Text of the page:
NY asked to reject ATM-style voting machines

Legislative Gazette Staff Writer
Mon, Sep 24, 2007

As the New York State Board of Elections is expected

to start the bidding for contracts with voting machine manufacturers, good-government groups last week made another attempt to keep touch-screen voting devices out of the state.

Direct Recording Electronic voting machines, or DREs, are unfit for providing access to disabled voters, argues Bo Lipari, executive director of New Yorkers for Verified Voting. 

Lipari was part of a panel of advocates who pointed out the potential problems they say would result from the state using such machines as ballot counters ¯ most importantly, they don’t leave any kind of “trail” to verify how votes were cast.

According to Lipari, DREs ¯ which operate much like ATM machines ¯ use a “voter verified paper audit trail” as the ballot, which has no scanning and audio verification component.

“How does a voter with visual disabilities verify that the contents of that ballot are correct?” Lipari asked. “There is no way to do it.”

On Aug. 28, the Board of Elections proposed to allow DREs in polling places in 2008. The state is attempting to comply with the 2002 Help America Vote Act, which set national accessibility standards for voting and required all states to implement electronic ballot systems. For the 2006 elections, New York state installed one Ballot Marking Device, or BMD, in every county. These machines print out a marked ballot that can then be scanned and read back over audio, allowing the voter to correct any discrepancies.  Lipari says this was a step in the right direction that should be expanded instead of allowing DREs to function as ballot markers.

“This is a backdoor effort to get failed touch screen voting technologies into our polling places,” he said, accusing the Board of Elections of hastily moving to accept the machines without proper testing.

Lipari and company were especially critical of Board of Elections Co-Executive Director Peter Kosinski’s statement that the DREs in question would be subjected to a “truncated certification process.” The board of elections did not return a phone call in time for publication.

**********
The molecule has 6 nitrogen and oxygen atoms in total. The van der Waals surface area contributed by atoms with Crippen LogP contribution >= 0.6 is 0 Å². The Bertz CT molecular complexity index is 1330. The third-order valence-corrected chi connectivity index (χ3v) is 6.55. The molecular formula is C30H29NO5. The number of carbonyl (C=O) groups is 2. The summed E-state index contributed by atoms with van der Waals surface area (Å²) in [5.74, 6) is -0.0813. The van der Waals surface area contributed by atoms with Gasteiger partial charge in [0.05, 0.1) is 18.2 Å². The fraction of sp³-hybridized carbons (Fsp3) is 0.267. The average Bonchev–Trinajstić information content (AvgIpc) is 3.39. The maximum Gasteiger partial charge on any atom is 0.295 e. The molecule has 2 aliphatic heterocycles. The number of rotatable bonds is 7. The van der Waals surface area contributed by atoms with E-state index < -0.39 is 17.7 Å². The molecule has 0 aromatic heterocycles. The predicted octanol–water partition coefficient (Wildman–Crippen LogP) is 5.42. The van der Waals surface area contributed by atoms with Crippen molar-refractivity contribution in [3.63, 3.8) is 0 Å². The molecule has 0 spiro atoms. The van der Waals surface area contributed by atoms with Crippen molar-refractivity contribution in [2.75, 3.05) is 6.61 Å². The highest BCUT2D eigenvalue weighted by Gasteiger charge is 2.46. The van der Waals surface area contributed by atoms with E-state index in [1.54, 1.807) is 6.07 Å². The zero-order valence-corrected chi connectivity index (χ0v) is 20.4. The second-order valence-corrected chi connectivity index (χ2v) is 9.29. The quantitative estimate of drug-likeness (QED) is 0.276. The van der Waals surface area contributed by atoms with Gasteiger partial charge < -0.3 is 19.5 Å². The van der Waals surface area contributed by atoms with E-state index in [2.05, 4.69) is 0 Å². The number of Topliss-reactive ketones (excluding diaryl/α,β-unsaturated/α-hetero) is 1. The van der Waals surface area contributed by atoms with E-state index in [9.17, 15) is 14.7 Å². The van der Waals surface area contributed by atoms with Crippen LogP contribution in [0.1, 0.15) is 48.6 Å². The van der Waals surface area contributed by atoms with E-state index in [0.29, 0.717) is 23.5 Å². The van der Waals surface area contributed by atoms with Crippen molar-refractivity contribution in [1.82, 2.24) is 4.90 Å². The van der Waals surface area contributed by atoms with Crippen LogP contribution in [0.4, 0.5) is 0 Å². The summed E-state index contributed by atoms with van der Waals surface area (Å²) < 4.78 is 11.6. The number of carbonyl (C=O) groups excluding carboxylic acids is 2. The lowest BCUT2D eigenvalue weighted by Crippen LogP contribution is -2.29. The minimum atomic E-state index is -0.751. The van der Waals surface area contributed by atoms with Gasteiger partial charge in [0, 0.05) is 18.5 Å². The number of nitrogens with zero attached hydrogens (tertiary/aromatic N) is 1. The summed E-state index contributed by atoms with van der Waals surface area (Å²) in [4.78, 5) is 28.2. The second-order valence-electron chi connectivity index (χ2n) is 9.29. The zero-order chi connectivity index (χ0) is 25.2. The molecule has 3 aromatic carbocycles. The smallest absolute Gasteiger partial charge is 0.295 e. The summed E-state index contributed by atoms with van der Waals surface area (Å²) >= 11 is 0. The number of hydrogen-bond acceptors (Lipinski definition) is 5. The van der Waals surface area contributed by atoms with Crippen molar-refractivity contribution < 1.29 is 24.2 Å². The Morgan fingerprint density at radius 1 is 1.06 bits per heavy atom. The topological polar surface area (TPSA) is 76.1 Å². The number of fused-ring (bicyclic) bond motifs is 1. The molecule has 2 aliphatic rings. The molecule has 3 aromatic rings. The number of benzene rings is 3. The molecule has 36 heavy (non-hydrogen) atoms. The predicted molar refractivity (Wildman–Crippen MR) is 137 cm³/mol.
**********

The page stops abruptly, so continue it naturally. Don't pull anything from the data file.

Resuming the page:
“The board is saying ‘oh don’t worry, when we finish the full certification process and if the DRE is not certified, then we will not be able to use it in later years,’” said NYPIRG Legislative Counsel Russ Haven. “Once the counties have spent multiple millions of dollars … does anyone seriously believe that next year, the state board will say, ‘sorry, you can’t use them because they didn’t pass our test?’”

League of Women Voters Elections Specialist Aimee Allaud was also on hand to advocate the use of optical scanning devices. The league has been a longtime proponent of BMDs, even pushing for legislation last February to make them mandatory for the whole state.

“Scanners are a proven technology, and you’ve heard us say that for the last three years,” Allaud said. She also said the devices are cost-effective, claiming that one machine costs between $5,000 and $6,000, as opposed to a DRE, which can cost about $10,000.

However, the higher price of DREs, Lipari believes, is also a motivator for the companies that sell them.

“Here in New York state, if you look at multiple millions of dollars that vendors have spent lobbying … it’s clear that there is an agenda on the part of the vendors to sell the more profitable touch-screen voting machines,” he said.

DREs are ATM-like machines that the panelists said are intended for use in vote-counting, not for direct voting. The New Yorkers for Verified Voting press conference featured a map of the U.S. highlighting states that experienced mismatched printouts, ink and paper shortages and paper jams with their touch-screen voting systems.

“The board would allow DREs to create a paper trail that would essentially be the ballot,” explained Haven. “As you know from your ATM experience, that kind of heat-sensitive paper … that’s not exactly a good paper trail.”

Allaud said that only about 1,000 people in New York voted on a BMD last election, so the machines are still too new here to have a proven track record. However, she said other states have had success with scanning devices, pointing to Michigan’s use of the Automark system.

Cliff Perez, systems advocate for the Independent Living Center of the Hudson Valley, was a bit more cautious about the limits of BMDs.

“The ballot marking machine has great potential to be made much more accessible than the DRE but they do require some work,” he said. “We still need to make sure that the optical scanner can give different information for people who are blind to know that, when they put the paper in, the information is all correct.”

Lipari mentioned that New Mexico, Maryland, and Florida are considering abandoning their multimillion-dollar investments in the machines.

“The financial investments now will ultimately drive the decisions for the technology that we have to use for the next generation or two,” said Haven. “We don’t want the money that we invest now to be a temporary fix to a long-term decision.


© 2007 Legislative Gazette